January of 1973 was a month, as Lady Bracknell says in “The Importance of Being Earnest,” “crowded with incident.”
The war in Vietnam was dragging on and the negotiations that had been going on almost as long between Henry Kissinger and the North Vietnamese hadn’t produced any peace accord. Richard Nixon, having ordered the intense bombing of Cambodia and North Vietnam at Christmas time in 1972 to jump-start the negotiations, wanted a peace accord to coincide with his second inauguration.
Meanwhile, the trial of the Watergate “burglars” began and ended in that month with the country still unaware of the involvement of the White House in the break-in of the Democratic national headquarters. The inauguration went ahead on Jan. 20 with no peace accord. But the next day, South Vietnamese President Nguyen Van Thieu sent a letter agreeing with the terms of the treaty Kissinger and the North Vietnamese had struck, so Nixon’s great victory came 24 hours too late. Sadly, the peace accord more resembled a cease-fire that only held until mid-February.
On Jan. 22, ex-President Lyndon Johnson died on a plane flying from his ranch to a hospital in San Antonio. The same day, the Supreme Court handed down its decision in Roe v. Wade case. The news of Johnson’s death briefly overshadowed the shock waves created by the abortion decision.
James Robenalt, the author of “January 1973,” believes this extraordinary confluence of events would alter the American political system and that we are still living with the changes that month brought us. A government that had worked by each party giving a little to the other to achieve a greater end transformed into a political system based on confrontation. Politics became a war in which neither side surrendered anything to its enemies.
The result has left us with the Congress in gridlock with no end in sight. Roe v. Wade created a new religious and conservative wing of the Republican Party which forced centralists to the right and has split the party, which has had the perverse result of weakening it.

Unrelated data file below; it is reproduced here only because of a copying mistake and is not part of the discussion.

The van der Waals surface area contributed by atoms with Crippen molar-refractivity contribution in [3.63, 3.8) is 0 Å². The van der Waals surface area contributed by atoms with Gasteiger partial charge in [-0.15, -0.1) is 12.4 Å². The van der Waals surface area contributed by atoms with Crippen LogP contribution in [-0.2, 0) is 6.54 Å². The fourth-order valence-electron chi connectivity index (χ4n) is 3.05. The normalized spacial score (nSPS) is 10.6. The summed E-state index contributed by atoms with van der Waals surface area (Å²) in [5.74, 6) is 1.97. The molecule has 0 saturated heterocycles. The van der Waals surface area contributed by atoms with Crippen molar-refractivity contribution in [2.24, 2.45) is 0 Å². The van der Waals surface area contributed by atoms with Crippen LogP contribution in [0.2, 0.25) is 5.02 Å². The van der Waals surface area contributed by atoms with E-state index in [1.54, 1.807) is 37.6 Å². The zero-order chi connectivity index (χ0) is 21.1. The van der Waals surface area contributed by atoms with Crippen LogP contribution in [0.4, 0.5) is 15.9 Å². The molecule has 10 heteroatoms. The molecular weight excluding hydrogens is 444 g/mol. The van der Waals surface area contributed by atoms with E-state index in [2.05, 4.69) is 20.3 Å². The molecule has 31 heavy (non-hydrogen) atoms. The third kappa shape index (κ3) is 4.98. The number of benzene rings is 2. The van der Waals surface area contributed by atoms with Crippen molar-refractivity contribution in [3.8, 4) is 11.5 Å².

Sadly, “January 1973” reminds us of the venality of President Nixon. Having won a long-sought peace accord with the Vietnamese, Nixon’s first response was not one of joy and celebration. Instead he called together his staff to plan an all-out war to destroy or discredit his enemies: liberals, anti-war activists and the press. Nixon so hated the then-dean of the National Cathedral, the Rev. Francis B. Sayre, for his anti-war stance that he refused to attend the funeral of Harry S. Truman and almost didn’t attend Johnson’s memorial service until it was moved from the National Cathedral.
For Catholic readers, the chapters on the progress through the Supreme Court of the decision that ended with Roe v. Wade may be the most disturbing, but Robenalt gives us a lucid and unbiased account of how the decision was developed. It serves to remind us of what the decision really says and not what people have made it say to further their agendas.
“January 1973” is a fascinating and readable review of an important month in American history. One might argue other months like August of 1968 or even April of 1865 changed history more profoundly, but it is hard to deny that January of 1973 hardened the rifts in American politics that have led us to the stalemate we live with today.
Yearley earned both a master’s degree and a certificate of advanced study in theology from the Ecumenical Institute at St. Mary’s Seminary and University in Baltimore.
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